AndreasE

J/99 anyone have info beyond the teaser?

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I own hull #26 based in Seattle and am trying to find other J/99 owners. If you are, or are in contact with, folks who own J/99s I'd appreciate it if you could send them my way. I'm hoping to set up a class group so we can share information to make our boats faster.

I can be contacted through here or on FB via https://www.facebook.com/onelifej99/

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Hello I own hull 13. no facebook but will be very happy to share via SA forum.

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6 hours ago, roldymc said:

Hello I own hull 13. no facebook but will be very happy to share via SA forum.

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Excellent! I PM'd you via SA with my email address so I can collect more information for the spreadsheet I'm putting together!

 

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12 hours ago, ddmiller67 said:

Excellent! I PM'd you via SA with my email address so I can collect more information for the spreadsheet I'm putting together!

 

Looking forward to your first race coming up soon.  We live on Orcas and are eager to see the third 99 in the PNW up here. 

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Also, One Life, will we see you at Race to the Straits in May?  Seems like a great race for the 99.

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So, one J/99 in the PNW and two coming.  One J/99 in SF Bay and two coming.  They are up to Hull #60 at least.  

Rating 78 in the PNW with water ballast and 72 in the SF Bay without water ballast.  The difference seems reasonable given the average ratings for those areas and the different wind conditions.  

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5 hours ago, Roleur said:

So, one J/99 in the PNW and two coming.  One J/99 in SF Bay and two coming.  They are up to Hull #60 at least.   

"There is a sucker born every minute."

In the PNW there are at least 3 confirmed cases.

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There will soon be 3 boats in the UK. Not really caught on over here despite in the past being a big J Boat area. I don’t think any of them have/will race offshore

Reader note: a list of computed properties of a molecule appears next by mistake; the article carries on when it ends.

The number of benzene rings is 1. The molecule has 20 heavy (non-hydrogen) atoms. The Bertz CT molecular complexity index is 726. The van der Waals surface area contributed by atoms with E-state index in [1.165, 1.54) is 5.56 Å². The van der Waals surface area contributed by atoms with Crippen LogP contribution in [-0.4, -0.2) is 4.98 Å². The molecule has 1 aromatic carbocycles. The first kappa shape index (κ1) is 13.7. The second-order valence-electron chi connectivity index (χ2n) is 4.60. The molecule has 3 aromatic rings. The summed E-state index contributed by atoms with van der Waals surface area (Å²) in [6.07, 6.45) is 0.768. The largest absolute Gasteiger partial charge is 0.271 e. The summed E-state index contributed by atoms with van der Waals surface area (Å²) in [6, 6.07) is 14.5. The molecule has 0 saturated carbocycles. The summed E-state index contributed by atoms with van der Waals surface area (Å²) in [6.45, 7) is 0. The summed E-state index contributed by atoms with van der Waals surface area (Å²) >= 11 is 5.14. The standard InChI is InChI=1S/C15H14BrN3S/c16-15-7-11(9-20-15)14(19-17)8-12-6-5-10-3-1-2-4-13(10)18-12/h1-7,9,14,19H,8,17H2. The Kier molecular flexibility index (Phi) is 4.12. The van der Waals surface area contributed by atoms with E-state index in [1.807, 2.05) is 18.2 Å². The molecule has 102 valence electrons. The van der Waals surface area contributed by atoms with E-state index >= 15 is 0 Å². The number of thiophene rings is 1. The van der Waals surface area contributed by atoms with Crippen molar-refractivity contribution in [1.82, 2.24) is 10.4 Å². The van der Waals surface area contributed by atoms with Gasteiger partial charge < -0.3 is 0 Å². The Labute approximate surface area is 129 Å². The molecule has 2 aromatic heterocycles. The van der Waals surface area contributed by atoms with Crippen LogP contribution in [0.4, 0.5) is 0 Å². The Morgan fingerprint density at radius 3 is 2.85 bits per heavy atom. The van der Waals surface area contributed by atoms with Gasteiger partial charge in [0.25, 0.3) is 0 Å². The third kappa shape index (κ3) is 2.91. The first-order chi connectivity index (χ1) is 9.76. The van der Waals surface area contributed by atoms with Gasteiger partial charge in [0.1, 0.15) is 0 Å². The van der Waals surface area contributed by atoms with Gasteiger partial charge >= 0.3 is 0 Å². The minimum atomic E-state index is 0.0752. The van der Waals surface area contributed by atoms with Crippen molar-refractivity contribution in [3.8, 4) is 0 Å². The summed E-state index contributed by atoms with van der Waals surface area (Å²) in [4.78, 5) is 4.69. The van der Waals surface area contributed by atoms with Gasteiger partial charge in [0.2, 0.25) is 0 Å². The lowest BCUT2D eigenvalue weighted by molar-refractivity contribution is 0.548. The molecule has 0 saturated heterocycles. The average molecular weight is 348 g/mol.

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On 6/18/2020 at 9:23 AM, JL92S said:

There will soon be 3 boats in the UK. Not really caught on over here despite in the past being a big J Boat area. I don’t think any of them have/will race offshore 

They need a crack works team to post some good results like PH did with the J/97 back in the day, or a couple of keen owner campaigns (like the SF3300 has).

The design feels like "evolution rather than revolution" - if you were campaigning a well-sorted SF3200, J/97, A31/A35 etc would you spend £100-200k switch to this? Maybe 105/109 owners would?

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The latest boat that will arrive in July is owned by a guy who tried racing an Elan E3. Arguably he’s bought the perfect boat for him but he’s a very small time club sailor who battles to finish within the time limits. The UK has a very high IRC bias and the the boats at the front half of each class are campaigned hard and can have (but not always) big budgets 

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there will be 4 J99 in the netherlands racing together.

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11 hours ago, JL92S said:

The latest boat that will arrive in July is owned by a guy who tried racing an Elan E3. Arguably he’s bought the perfect boat for him but he’s a very small time club sailor who battles to finish within the time limits. The UK has a very high IRC bias and the the boats at the front half of each class are campaigned hard and can have (but not always) big budgets 

To be fair the Sunrise guy was DFL in an Elan 350 in a lot of events in 2015 before he changed to a JPK the following year and started winning things. Those Elans are not good under IRC....

I do agree that I'd like to see a "top level" crew pick up a J99 and give it a good go in the UK though.

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I don't really like trashing owners anonymously online based on results sheets. People race for all sorts of reasons and with all sorts of reasonable expectations as to how they will do based on budget, crew experience, amount of time they have to sail and so on. Some people want to sail with friends and family and not spend every weekend in the spring testing and calibrating!

Completing a Fastnet is not quite the challenge it used to be but it's still a respectable achievement in its own right, especially two-handed - getting to Plymouth is the real goal.

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11 minutes ago, Snowden said: